The call for national dialogue on capital punishment by President Peter Mutharika, after the brutal killings of persons with albinism, is a sobering realisation that the blame game just portends doom for the nation.
A nation cannot thrive on hatred and mistrust. It cannot progress through ceaseless politicking while our brothers and sisters are being hunted like animals and have a price tag on them.
Not when consumer prices are soaring, the economy is tanking and unemployment is rising. The government, Association of Persons with Albinism and other interest groups must chart a common path for the country.
The country is beset with challenges that must be confronted head-on.
The governance structure we created under our Constitution is attractive on paper but the reality is dawning that it is exclusionary because it has created a lot of disenchantment among our brothers and sisters
We need to find common ground because the grandstanding and shadow-boxing will not resolve anything and will not help end the terrorist acts against persons with albinism..
However, calls for dialogue are amorphous. The nature of the dialogue is undefined. So we ask the government to first define the dialogue, examine the role of civil society, police and, of course, examine the role that the Judiciary has played so far.
That is why we reinforce the call for dialogue, but one that is structured, honest and result-driven. Importantly, not one that would exclude persons with albinism and other interested groups.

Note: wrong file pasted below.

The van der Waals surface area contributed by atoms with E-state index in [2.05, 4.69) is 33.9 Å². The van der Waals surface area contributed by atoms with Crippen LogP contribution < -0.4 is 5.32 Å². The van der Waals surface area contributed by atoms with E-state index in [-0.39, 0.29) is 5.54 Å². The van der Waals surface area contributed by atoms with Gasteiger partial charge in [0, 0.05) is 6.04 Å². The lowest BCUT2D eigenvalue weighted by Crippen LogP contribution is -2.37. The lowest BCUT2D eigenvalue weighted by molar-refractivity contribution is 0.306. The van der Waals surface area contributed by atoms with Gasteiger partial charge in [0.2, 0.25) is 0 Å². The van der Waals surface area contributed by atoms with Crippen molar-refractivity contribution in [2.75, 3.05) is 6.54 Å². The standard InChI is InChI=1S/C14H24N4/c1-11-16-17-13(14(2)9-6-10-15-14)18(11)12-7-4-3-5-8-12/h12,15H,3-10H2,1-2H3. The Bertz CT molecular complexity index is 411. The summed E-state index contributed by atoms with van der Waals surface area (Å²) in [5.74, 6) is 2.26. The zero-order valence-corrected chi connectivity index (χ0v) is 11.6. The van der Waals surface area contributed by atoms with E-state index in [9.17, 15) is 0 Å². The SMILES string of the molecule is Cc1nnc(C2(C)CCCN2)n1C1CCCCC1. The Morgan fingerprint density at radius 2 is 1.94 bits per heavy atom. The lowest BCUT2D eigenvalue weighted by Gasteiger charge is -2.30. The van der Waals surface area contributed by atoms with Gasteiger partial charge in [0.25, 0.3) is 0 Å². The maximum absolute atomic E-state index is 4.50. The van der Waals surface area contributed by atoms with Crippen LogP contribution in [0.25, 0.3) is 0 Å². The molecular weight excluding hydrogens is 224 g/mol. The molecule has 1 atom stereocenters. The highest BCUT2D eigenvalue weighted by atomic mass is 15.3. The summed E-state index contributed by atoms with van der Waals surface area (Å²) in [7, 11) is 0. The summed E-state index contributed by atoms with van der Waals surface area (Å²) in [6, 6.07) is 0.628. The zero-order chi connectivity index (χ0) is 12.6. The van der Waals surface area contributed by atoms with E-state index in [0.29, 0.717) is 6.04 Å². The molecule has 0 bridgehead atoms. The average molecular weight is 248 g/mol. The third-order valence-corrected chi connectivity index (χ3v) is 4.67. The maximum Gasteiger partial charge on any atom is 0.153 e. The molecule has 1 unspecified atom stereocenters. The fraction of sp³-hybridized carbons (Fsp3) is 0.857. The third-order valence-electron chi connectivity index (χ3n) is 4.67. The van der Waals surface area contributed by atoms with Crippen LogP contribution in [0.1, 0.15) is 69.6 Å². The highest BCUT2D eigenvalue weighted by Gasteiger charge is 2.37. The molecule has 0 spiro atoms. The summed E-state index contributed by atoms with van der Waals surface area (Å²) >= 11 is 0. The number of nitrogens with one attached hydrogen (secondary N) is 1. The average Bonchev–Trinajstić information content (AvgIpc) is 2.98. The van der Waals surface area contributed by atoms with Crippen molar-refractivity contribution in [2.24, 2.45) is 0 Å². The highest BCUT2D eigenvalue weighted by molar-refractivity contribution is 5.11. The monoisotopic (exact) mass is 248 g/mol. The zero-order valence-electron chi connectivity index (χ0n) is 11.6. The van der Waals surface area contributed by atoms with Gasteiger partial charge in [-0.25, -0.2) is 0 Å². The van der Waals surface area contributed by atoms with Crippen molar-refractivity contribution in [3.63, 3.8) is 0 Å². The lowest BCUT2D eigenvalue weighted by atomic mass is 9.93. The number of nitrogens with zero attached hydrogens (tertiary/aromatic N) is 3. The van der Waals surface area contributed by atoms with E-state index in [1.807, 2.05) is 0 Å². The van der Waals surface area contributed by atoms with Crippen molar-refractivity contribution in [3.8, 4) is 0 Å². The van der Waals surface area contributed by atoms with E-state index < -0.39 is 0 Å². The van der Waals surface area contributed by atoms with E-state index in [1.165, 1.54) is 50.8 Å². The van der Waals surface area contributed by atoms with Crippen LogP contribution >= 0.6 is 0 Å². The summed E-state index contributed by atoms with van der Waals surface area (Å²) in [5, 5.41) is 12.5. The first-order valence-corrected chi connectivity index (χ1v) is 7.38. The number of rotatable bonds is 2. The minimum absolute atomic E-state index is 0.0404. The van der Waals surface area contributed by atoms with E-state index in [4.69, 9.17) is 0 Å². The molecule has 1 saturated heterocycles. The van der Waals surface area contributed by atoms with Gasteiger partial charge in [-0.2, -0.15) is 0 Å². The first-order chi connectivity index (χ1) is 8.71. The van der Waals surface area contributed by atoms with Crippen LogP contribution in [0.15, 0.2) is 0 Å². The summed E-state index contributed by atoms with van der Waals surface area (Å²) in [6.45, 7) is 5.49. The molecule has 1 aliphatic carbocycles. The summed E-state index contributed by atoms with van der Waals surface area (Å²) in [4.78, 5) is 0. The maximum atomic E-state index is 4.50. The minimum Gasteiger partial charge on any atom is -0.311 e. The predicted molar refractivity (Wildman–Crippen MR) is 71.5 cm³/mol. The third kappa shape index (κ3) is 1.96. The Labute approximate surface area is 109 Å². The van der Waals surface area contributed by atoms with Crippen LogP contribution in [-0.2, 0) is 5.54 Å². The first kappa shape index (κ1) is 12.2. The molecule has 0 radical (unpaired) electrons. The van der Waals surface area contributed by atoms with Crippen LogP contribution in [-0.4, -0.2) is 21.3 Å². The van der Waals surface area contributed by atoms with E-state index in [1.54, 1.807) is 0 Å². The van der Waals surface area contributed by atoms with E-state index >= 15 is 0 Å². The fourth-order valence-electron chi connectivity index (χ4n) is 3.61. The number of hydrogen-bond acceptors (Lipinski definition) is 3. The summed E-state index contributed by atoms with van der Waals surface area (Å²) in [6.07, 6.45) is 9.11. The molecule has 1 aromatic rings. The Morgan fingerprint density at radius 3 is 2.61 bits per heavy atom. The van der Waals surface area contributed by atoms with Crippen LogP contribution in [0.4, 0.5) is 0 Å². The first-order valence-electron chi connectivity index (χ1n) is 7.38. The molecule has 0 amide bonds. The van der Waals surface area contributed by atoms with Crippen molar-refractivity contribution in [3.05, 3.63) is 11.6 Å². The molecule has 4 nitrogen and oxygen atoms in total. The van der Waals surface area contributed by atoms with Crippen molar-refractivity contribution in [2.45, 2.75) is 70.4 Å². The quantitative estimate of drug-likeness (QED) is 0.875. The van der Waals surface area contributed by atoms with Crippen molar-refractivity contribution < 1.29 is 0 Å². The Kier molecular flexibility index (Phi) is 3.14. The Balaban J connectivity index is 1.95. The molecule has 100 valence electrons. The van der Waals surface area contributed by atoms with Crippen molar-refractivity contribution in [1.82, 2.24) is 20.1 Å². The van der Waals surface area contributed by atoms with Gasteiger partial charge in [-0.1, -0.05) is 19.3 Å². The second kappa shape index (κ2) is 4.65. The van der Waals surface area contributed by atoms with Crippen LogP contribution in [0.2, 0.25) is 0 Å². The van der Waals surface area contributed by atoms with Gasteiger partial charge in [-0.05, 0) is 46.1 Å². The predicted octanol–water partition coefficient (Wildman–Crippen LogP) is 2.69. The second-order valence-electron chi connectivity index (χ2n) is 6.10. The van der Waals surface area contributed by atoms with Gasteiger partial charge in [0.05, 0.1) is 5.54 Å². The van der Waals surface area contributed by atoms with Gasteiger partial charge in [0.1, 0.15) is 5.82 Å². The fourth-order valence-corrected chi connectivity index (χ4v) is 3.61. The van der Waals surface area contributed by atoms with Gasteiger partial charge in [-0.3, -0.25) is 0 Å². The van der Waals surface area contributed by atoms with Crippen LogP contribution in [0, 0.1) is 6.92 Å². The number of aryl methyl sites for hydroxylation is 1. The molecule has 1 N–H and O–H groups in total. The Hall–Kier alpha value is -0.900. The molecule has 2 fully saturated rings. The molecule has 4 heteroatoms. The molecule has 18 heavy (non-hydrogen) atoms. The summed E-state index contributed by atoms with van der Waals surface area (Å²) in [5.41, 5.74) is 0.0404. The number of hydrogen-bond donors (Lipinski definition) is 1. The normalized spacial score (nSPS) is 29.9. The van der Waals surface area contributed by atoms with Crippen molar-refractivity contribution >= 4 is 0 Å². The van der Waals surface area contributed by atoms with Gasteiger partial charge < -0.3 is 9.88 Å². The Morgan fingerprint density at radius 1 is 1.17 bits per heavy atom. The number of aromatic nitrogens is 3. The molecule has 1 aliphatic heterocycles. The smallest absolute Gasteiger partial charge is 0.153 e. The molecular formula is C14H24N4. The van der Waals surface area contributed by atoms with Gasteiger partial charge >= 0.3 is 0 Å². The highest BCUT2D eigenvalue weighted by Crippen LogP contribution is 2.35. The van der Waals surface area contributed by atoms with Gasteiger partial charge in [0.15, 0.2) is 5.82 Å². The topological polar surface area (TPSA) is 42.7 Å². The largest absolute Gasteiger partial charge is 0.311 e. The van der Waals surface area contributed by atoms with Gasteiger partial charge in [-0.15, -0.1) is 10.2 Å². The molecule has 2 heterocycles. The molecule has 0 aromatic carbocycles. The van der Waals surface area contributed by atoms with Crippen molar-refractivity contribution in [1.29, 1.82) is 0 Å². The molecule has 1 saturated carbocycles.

We need to broaden the discussion on capital punishment and see global trends and map an informed way forward. There are several scholars that argue that the death penalty cannot help stop criminal activities out there.
In Malawi, the Centre for Human Rights and Rehabilitation and the Centre for the Development of People are on record to have said capital punishment has failed to work as a deterrent to crimes. Of course, we know that some organisations speak out after getting donor funding.
We know that Information Minister Nicholas Dausi’s comments, blaming donors on capital punishment, are misguided because it is not true that anyone can prevent the government, through the Judiciary, from enforcing the death penalty.
The courts can give stiffer penalties up to life imprisonment.
This is a crisis. As such, stakeholders, including the justice sector, should be engaged to make sure that the penalties we are giving should deter people from committing crimes.
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